News In Brief
Saying "both sides have suffered enough," new Israeli Prime Minister Ehud Barak and Palestinian Authority leader Yasser Arafat agreed to recommit their governments to making peace. But in their first official meeting, Barak said it would take time to put diplomacy back on track. Friday, in his first meeting with Egyptian President Hosni Mubarak, Barak took an unyielding position against terrorism.
"For us, there is no agreement and no cease-fire," Congolese rebel leaders said after all other parties to the country's civil war signed a peace deal over the weekend. The rebels said they'd continue their campaign to topple President Laurent Kabila. They have occupied roughly half the embattled nation since their insurrection began last August.
The top military commanders of India and Pakistan met face-to-face for the first time since the latest fighting erupted in disputed Kashmir. Details of the talks were not immediately available, but Pakistani Prime Minister Nawaz Sharif is to address parliament today on the matter. His Cabinet said the militant infiltrators against whom India has been fighting had responded favorably to an appeal to "help resolve the crisis" by retreating. But a spokes-man for the infiltrators said his forces had agreed only to "readjust" their positions.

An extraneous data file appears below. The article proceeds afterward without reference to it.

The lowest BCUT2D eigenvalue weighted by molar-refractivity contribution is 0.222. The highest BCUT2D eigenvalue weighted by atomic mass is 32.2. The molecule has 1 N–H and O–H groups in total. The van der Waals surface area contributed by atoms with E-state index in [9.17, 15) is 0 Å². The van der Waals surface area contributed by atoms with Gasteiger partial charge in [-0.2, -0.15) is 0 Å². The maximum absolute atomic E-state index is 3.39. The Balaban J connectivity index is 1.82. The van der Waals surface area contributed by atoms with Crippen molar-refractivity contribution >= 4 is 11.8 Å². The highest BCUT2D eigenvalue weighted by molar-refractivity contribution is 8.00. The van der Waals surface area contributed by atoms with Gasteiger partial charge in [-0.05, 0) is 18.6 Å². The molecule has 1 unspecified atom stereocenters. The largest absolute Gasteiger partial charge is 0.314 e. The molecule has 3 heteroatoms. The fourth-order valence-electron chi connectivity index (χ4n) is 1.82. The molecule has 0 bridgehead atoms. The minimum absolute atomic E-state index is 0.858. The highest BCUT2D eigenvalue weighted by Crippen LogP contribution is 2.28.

Voting will begin Sept. 4 for India's new Parliament, the government announced. Balloting will continue on successive Saturdays, winding up on Friday, Oct. 1. The election was made necessary when Prime Minister Atal Behari Vajpayee's government collapsed in April.
Despite sweltering heat, thousands of Iranian students ratcheted up the pressure against the country's hard-line political and religious leaders with a fourth day of protests in the streets of Tehran, the capital. They dispersed without serious incident, but there were plans for more demonstrations today. The Supreme National Security Council said two senior police officials were fired and would be prosecuted for an "unauthorized" crackdown late last week on university dormitories in which a reported five people died, 20 others were hurt, and 1,000 were arrested. It followed a peaceful rally in support of press freedom.
Registration of voters for next month's referendum on autonomy for East Timor was delayed from tomorrow until Friday by UN Secretary-General Kofi Annan to allow for "concrete steps" that would improve security in the territory. Annan didn't mention a second postponement of the vote, already pushed back from Aug. 8 to Aug. 20 or 21, but the chief of the UN mission in East Timor said escalating violence could cause another delay. Indonesia's foreign minister and armed forces chief are due there today for what's described as a final opportunity to rein in loyalist militias who threaten to derail the referendum.
One-third of Colombia was under a dusk-to-dawn curfew after leftist rebels raided 22 towns, sabotaged bridges and power plants, and attacked troops and police across the country. The attacks were seen as a show of strength prior to the resumption of peace negotiations with the government next week. Analysts said the clashes would likely fuel new skepticism about the slow-moving peace efforts of President Andres Pastrana's government.